Tuesday, 12 November 2013

Singing in the rain

At the moment my cycling is confined to the weekend as well as Mondays, when I don't work. I've had to stop riding to the office because I bought my bike lights before I understood the difference between 'commuting lights' which ensure you are seen in traffic and proper illumination to enable you to navigate safely along unlit country lanes.

I discovered this, as with most of the knowledge acquired on a bicycle, the hard way. The first time I cycled home after the clocks went back I was lit-up like a Christmas tree with flare tubes, hi-viz jacket and flashing rear light. Even my helmet glows in the dark. Unfortunately, I was dependent on a neat little Knog silicone light to see where I was going. I held my breath for most of the six-mile journey, trying to spot potholes and bends in the road seconds before it was too late. I was sick when I got home. Staring fixedly at the strip of tarmac a few feet in front of my wheel had brought on my motion sickness.

Am I first person to get travel-sick on a bike?

So, until I can afford decent lights (any advice on gloom-proof lights much appreciated) I am a weekend cyclist. Which means that, whatever the weather, I've got to hit the road. Hopefully, not literally.

Thus far, that's meant riding-out the St Jude storm, having to pedal furiously, in a ridiculously low gear to get DOWN hill in a head-wind. That said, the journey back was seriously quick! 

Yesterday, it meant looking out of the window at the pouring rain and trying to convince myself that it wouldn't last. I've developed a futile routine of checking several weather apps on my phone, looking for the one that tells me what I want to read. I don't know why I don't just have one that says it is going to be sunny every day. I'd believe that.  Yesterday all the apps had bad news. Like Marty Pellow, I was going to be Wet, Wet, Wet.
 
Still, there was nothing for it. If I'm going to finish the Ride London 100 in under the magic nine-hour mark, I'm just going to have to get as many miles into my sturdy little legs as possible. So I pulled-on my layers, plugged in my music and pedalled through the raindrops.
 
The weird thing is, once I'm actually cycling, I don't mind the rain. It's a horrible thought beforehand and a bit soggy when I'm peeling off my wet clothes at the end of the ride but during the ride itself, it's not that bad. A big plus point I've noticed is that motorists generally feel sorry for me. They give me a lot more room than usual on the road, often pulling right out into the opposite carriageway to overtake. That's not just because the extra layers make me look wider, most of them are going to great lengths not to drench me in spray. For which I thank them.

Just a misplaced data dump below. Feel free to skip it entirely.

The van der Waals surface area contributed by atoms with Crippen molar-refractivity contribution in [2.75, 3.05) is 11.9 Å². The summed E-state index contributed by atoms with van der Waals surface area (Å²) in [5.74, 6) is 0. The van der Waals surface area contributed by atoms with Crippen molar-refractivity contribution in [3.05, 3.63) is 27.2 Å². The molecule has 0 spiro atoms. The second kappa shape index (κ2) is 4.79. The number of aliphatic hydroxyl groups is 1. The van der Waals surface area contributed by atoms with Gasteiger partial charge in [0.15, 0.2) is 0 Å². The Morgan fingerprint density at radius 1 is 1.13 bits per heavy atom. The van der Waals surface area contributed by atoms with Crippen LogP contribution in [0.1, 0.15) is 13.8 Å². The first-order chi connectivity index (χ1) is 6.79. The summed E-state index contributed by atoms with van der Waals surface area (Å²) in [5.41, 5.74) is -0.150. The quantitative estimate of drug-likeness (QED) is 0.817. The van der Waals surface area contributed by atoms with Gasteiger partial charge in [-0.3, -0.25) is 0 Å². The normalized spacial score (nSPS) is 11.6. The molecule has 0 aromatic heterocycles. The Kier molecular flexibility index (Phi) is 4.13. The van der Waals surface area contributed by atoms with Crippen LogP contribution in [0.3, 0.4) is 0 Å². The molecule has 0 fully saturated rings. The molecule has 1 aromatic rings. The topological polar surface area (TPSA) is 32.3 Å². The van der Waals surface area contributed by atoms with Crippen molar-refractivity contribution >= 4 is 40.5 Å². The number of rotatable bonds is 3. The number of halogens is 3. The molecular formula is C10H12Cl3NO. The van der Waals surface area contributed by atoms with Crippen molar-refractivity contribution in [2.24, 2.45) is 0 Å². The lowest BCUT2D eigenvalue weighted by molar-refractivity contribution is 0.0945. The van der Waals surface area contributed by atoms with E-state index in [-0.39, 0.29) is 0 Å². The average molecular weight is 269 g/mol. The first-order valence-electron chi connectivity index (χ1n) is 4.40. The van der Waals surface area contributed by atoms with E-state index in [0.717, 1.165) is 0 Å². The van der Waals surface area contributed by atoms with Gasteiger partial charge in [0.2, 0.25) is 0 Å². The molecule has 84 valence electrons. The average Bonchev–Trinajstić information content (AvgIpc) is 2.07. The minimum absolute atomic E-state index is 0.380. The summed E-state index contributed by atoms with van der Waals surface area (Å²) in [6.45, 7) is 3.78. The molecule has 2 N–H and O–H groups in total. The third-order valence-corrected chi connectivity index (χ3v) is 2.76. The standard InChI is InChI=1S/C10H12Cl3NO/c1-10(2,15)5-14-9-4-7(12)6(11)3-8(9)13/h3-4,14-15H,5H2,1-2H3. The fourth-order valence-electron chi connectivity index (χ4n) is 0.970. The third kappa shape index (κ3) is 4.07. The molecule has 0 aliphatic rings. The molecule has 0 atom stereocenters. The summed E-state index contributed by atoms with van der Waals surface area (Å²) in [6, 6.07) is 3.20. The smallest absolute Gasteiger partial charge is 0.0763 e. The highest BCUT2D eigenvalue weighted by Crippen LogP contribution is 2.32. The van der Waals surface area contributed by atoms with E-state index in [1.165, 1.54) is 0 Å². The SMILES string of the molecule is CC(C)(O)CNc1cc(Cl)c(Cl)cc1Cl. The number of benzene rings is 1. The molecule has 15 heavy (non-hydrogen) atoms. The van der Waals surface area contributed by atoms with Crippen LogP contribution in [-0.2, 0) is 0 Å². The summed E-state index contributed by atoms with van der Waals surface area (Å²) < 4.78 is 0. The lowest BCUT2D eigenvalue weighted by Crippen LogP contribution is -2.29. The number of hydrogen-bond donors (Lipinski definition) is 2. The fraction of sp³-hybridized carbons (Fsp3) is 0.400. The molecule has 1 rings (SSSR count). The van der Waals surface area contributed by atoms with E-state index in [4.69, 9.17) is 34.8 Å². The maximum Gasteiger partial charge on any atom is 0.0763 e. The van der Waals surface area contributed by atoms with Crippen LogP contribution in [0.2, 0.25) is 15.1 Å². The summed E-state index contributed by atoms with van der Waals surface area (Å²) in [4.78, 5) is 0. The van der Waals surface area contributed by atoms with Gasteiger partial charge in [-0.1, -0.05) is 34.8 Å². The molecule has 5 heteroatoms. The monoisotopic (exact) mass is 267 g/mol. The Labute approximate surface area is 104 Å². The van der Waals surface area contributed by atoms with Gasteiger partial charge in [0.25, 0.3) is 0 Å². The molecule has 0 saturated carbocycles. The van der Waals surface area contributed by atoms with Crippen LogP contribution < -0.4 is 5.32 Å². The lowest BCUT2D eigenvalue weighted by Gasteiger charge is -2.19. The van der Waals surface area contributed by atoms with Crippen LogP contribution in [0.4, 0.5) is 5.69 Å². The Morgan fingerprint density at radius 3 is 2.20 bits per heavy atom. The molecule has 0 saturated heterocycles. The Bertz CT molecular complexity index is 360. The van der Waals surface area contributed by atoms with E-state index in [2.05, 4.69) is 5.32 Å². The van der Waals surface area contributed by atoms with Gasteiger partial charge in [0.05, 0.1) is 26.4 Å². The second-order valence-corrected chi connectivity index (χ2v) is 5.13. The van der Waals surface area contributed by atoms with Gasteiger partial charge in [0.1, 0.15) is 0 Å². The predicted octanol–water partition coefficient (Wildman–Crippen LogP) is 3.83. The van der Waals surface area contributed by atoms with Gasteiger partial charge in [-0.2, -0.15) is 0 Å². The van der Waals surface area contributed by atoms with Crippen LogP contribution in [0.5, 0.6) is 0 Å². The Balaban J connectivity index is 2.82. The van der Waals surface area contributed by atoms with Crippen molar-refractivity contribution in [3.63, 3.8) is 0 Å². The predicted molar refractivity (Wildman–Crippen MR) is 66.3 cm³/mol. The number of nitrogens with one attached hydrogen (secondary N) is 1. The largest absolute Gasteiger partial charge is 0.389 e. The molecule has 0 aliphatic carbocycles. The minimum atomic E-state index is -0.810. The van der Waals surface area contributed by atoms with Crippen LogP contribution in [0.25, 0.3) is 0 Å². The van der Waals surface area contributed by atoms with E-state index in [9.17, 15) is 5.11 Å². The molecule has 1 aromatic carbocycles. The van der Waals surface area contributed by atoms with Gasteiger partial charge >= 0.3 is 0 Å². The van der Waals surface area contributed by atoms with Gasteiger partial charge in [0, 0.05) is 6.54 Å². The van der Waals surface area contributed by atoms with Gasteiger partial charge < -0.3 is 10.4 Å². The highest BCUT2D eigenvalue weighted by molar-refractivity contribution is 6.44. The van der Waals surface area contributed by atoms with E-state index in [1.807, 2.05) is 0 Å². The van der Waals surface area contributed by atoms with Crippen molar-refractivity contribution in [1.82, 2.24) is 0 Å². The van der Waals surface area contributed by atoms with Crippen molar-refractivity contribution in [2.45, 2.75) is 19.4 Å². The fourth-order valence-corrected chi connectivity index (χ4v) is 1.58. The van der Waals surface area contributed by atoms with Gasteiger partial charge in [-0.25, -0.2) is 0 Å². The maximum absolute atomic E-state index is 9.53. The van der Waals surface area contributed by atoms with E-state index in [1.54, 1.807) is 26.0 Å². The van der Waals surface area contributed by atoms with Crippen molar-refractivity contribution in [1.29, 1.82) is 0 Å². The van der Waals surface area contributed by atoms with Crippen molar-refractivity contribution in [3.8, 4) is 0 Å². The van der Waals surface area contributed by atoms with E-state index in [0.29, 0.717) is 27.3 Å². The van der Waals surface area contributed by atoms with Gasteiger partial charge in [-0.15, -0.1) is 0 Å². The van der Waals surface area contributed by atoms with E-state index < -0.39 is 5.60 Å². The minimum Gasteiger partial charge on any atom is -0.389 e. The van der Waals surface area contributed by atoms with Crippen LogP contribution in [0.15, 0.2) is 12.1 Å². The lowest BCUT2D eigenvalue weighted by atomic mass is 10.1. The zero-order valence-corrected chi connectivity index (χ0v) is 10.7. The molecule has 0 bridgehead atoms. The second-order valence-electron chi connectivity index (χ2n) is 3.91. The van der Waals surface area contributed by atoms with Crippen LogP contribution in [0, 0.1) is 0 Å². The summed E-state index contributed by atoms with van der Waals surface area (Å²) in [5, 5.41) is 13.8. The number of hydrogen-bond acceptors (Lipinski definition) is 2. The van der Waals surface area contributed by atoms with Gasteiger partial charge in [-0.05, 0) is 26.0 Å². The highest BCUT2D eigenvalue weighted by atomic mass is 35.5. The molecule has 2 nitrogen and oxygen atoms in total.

That extra space was useful yesterday, allowing me to ride out into the road a little and avoid puddles which quite frequently turned out to be potholes. Remember that Vicar of Dibley scene when Dawn French skips into a puddle and disappears up to her shoulders?
 
Once I'd got about as wet as I could possibly get, I started to really enjoy my ride. I pedalled through Ken Bruce (getting a not very impressive nine points on PopMaster), singing along at the top of my voice to tracks by Fleetwood Mac and Coldplay. As the phrase so nearly goes: in the rain, no one can hear you sing.
 
When Ken went home for a nap, I pedalled along to Jeremy Vine, getting cross, as I generally do, with so many of the people who take advantage of the platform provided by a radio phone-in.
 
I did hit one problem.

Water wings to be added to the saddle bag?
Last week, this was a pretty country lane in a village called Church Eaton. Currently it is a stream of unknown depth. I did briefly consider taking a run-up to it in the hope that the momentum would carry me through, legs sticking out either side of the crossbar. It's a technique that has carried me through quite a few high water marks. In the end good sense prevailed. I'm not very familiar with the lane and don't have any idea how deep it floods. I was carrying a puncture repair kit but not a snorkel.

Around three hours after I began my ride I returned home tired, happy and very, very wet. That was something else I had in common with Marty Pellow - I could feel it in my fingers and despite the overshoes, I could definitely feel it in my toes.

Perhaps the most important thing I have learned as a born-again biker is that whatever the weather, I'm always glad I've gone out for a ride.